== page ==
Neon Lure | Mark Lindsay

My grandfather had a collection of fishing lures in his basement. I remember the wall upon which he displayed it. I can see it in my mind as clearly as this computer monitor upon which I write. Shiny objects with big, nasty hooks, the lures seemed beautiful and barbaric all at the same time. I hated seeing fish with hooks sticking out of their gills. I hated even more the detachment that many fishermen had to the pain that the fish seemed to experience. "They're cold-blooded," a childhood friend once said. "They don't feel any pain." Delusional thinking.

I wonder about the lures of today's society. As I walk down the street of most any city I see flashing lures of commerce and instant gratification. I am particularly attracted to neon. The glow of neon is so seductive, so lovely to look at, I can hardly resist it. If I have a camera I nearly always photograph it. The magic of neon is so pure that I often forget to read the message. But, like the hook that hides behind the fishing lure, I'm sure it's there. How much have I absorbed over a lifetime of advertising? How much candy have I eaten because a cartoon character told me to do so? Did I "Buy" or "Sell" thanks to a flashing neon sign?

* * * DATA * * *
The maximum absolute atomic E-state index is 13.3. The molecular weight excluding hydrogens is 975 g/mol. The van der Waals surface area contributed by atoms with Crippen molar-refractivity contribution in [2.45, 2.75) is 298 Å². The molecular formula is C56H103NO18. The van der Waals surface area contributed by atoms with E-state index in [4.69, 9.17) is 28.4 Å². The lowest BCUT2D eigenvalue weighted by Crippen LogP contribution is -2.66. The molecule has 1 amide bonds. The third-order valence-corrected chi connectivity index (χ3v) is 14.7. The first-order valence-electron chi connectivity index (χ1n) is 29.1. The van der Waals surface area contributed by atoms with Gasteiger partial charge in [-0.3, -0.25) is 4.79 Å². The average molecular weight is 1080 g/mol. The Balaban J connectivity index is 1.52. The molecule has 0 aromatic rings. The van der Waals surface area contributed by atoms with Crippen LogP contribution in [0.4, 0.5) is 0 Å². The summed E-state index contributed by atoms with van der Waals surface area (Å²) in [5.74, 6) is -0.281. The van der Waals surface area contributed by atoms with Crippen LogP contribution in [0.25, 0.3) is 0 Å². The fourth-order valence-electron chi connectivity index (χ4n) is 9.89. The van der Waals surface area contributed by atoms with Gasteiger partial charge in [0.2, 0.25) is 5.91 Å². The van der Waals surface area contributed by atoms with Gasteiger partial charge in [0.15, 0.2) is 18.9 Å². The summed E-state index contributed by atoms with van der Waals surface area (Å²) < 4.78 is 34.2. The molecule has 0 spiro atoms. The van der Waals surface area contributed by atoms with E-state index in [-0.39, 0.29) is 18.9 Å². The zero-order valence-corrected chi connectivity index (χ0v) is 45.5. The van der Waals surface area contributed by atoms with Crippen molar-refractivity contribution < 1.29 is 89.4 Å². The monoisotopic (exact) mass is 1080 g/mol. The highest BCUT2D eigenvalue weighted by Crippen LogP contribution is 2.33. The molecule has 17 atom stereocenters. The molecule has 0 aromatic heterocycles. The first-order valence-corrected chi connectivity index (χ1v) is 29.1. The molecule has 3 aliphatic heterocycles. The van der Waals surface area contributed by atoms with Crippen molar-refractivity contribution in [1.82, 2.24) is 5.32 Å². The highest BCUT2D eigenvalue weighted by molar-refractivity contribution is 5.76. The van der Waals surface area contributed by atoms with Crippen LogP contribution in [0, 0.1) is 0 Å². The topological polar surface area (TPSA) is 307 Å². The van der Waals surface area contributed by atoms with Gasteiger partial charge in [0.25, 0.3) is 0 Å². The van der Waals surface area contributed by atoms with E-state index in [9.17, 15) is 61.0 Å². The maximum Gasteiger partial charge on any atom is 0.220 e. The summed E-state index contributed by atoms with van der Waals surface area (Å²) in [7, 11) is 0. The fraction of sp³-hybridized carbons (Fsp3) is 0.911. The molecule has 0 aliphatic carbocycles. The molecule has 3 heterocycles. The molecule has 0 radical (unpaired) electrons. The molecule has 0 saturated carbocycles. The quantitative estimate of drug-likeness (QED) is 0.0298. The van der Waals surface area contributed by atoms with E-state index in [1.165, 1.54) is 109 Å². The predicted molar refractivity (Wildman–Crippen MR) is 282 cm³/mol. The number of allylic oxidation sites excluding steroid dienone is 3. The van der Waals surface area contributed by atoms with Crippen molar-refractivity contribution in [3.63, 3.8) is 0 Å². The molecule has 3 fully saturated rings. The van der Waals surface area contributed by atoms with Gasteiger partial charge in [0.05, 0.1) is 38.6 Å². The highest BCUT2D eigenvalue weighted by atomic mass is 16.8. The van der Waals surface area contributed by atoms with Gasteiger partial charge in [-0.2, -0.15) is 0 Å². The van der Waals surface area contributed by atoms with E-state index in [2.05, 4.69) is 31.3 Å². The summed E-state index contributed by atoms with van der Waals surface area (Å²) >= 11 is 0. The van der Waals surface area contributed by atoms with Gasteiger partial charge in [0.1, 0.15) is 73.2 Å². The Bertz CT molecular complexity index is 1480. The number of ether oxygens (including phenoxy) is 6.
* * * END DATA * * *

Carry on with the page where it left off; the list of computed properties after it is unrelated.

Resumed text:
My grandfather had thousands of lures of all shapes and sizes. There was a big silver one, in the shape of a sardine that I liked the most. To a big fish, it must have been irresistible. Big fish eat little fish. And people eat big fish. The food chain can be brutal and delicious, all at the same time. And I guess that's true of contemporary culture. We live in an age of constant, relentless, and ruthless stimulation. If only the neon weren't so beautiful!